Accessibility Page Navigation
Style sheets must be enabled to view this page as it was intended.
The Royal College of Psychiatrists Improving the lives of people with mental illness

Ecuador

RSS Logo RSS 2.0
16/09/2013 08:58:04

No place like home

"I’m just a CT1 and they are all Consultants"

I was born in Quito, Ecuador where I lived and studied for my medical degree and then decided to move to London for my training in Psychiatry. So I can say that I know very well my country - especially after living there most of my life and during my medical career. But I think that you learn to know and appreciate more your own country, when your view of life has been changed after living aboard and especially studying aboard; and that is what happened to me in my last visit to Ecuador, my home country.

If I can say what the change was in this visit, I went not only for holidays to spend time with my family, but I also went to work. I thought going back to hospitals was going to be easy, but it wasn’t. My goal was to liaise with the most important mental health hospitals in the country and introduce to them our project/charity, Sud-World Project to establish a link so we can work together to meet their needs in the future.

I was really happy because the response was very good, but at the same time I was so afraid. The only thought through my mind was I’m just a CT1 and they are all Consultants.

Ecuador blog
"I think the most important change is the reintegration of the patients in the society, especially for patients that have been admitted for more than 20 years. This is the first time this has happened in Ecuador; as there still exists the concept of “asylum” or “madhouse” in the country."

In my first visit I went to visit the hospital Lorenzo Ponce, currently known as Instituto de Neurociencias, de la Junta de Beneficencia de Guayaquil in Guayaquil which is the most important city port in the country. I was received with great joy, but with high expectations. The Lorenzo Ponce Hospital was the first Mental Health Hospital in Guayaquil and one of the first in Ecuador, and covers around 60% of the population of the country.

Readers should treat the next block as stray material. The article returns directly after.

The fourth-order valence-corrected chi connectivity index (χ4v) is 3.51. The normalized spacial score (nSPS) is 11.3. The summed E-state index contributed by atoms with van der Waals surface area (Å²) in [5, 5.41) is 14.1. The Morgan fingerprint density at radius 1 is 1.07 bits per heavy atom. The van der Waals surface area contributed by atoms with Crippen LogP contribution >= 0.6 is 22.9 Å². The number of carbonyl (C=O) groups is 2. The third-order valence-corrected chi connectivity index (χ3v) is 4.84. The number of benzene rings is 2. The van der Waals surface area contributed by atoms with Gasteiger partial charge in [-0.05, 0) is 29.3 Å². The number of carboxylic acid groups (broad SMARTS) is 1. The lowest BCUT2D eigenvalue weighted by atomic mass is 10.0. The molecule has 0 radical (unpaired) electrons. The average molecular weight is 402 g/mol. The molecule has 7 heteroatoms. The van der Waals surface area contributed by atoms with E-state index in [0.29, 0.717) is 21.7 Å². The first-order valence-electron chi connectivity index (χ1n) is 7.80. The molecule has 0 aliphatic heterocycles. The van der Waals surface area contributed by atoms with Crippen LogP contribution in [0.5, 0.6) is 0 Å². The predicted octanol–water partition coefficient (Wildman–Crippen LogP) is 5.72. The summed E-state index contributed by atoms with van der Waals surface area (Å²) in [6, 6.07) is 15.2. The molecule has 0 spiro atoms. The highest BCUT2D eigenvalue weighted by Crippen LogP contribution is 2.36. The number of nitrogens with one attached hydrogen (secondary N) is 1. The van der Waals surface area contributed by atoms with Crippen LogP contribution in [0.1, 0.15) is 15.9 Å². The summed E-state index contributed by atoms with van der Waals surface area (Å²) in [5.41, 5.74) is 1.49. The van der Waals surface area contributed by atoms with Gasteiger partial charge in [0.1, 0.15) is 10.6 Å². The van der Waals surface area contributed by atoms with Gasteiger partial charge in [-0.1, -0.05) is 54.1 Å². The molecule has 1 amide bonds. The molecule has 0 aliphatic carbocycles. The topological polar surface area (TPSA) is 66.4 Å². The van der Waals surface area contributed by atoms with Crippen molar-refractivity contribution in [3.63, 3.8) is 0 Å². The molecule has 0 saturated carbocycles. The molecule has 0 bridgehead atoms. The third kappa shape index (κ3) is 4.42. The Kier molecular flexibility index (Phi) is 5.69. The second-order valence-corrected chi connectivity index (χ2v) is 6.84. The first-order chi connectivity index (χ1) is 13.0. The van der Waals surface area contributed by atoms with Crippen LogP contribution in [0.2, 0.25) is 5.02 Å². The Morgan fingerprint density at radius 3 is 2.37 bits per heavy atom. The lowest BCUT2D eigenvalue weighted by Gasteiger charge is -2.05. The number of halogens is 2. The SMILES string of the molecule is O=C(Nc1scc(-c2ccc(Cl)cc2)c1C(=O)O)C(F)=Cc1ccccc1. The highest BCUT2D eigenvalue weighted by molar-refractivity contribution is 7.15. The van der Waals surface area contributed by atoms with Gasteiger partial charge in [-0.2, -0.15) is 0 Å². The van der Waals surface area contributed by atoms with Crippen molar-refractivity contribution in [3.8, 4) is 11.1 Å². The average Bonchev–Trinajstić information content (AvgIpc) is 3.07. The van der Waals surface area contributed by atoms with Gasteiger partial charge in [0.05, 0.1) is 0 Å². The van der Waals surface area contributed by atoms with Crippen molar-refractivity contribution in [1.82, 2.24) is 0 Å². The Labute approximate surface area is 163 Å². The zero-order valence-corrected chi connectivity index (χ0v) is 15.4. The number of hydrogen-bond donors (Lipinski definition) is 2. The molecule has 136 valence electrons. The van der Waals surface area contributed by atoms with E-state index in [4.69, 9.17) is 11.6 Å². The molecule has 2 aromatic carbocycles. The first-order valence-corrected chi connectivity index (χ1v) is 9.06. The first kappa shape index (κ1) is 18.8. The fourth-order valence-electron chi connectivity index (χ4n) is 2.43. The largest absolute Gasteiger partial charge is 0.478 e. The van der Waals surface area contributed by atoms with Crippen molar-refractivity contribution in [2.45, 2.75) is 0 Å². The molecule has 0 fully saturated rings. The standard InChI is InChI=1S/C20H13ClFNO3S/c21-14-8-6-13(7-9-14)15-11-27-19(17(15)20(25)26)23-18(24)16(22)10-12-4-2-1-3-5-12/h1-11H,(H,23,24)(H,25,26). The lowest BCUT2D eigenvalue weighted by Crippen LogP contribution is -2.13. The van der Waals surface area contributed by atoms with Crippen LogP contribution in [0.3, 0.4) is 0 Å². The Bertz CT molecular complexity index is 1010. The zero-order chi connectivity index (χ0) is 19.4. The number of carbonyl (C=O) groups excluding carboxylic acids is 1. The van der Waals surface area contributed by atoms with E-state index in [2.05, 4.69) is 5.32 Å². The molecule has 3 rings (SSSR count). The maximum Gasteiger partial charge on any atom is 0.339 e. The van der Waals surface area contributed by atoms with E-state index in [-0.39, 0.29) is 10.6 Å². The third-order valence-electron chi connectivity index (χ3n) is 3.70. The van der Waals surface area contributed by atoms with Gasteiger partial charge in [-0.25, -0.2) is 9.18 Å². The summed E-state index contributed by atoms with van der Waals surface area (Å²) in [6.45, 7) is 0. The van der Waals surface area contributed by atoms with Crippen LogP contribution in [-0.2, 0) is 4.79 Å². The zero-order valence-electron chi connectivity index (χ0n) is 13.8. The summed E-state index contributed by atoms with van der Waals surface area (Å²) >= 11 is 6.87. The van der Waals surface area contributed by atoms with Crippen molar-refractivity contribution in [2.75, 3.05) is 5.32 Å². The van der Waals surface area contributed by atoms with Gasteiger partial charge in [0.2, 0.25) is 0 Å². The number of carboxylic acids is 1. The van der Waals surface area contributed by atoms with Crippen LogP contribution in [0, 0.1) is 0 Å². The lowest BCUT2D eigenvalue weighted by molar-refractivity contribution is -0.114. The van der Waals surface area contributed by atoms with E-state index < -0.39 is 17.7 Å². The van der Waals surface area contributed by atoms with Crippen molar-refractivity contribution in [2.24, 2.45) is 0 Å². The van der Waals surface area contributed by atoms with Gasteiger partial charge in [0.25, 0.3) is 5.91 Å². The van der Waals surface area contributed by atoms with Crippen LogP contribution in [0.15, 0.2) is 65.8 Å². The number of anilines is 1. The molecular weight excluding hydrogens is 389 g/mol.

When I arrived I can say I was in shock, in a good way, for two specific reasons; first the huge physical changes in the building. It was not any more that old, depressing and scary hospital, everything was new, cleaner and with new open areas, such as gardens. The second reason was because of a presentation they did about the hospital and the most important changes they have made in the last 5 years. I think the most important change is the reintegration of the patients in the society, especially for patients that have been admitted for more than 20 years. This is the first time this has happened in Ecuador; as there still exists the concept of “asylum” or “madhouse” in the country.

I had the opportunity to visit the first residential house for four women patients who were discharged from hospital after 20 years. It was amazing to see how proudly they show you their new house, and how they tell you their own stories. They remain under the care of the hospital. And this is exactly where they would like our help: how to organise a mental health care plan in the community so they can put reintegration into practice with the new patients they are planning to discharge.

On the other hand in my other visit to Hospital Sagrado Corazon de Jesus in Quito, capital of Ecuador, my impression was totally the opposite. There still exist the long admissions to the wards. Out of 230 patients, around 200 patients have been in the hospital more than 20 years and they know that place as home. The remaining 30 are the ones that have money and a place to go after discharge, such as families. Here the help that they seem to need is completely different: a new structure on the ward, new psychological inputs and a more comprehensive treatment plan.

 

Ecuador blog
Ecuador blog

"Hugging is part of their culture"


  Personally I can say that going to Ecuador was an overwhelming experience, but always in a positive way. I realised the things are missing, but that things are changing, and I got some ideas about things that we might be able to do to help immediately and in the longer term..

But the thing that I like most that will never change is arriving at a hospital where people are warm and cheerful and hugging is part of their culture. This enables you in the end to see the saddest and biggest problem in a different way, even with a smile in your face. For example arriving and a patient approaching you to say hi with a kiss on your cheek is something that I would never change
Login - Members Area

If you don't have an account please Click here to Register

Make a Donation

About this blog

Lucienne Aguirre


 


Lucienne Aguirre is a CT1 Psychiatrist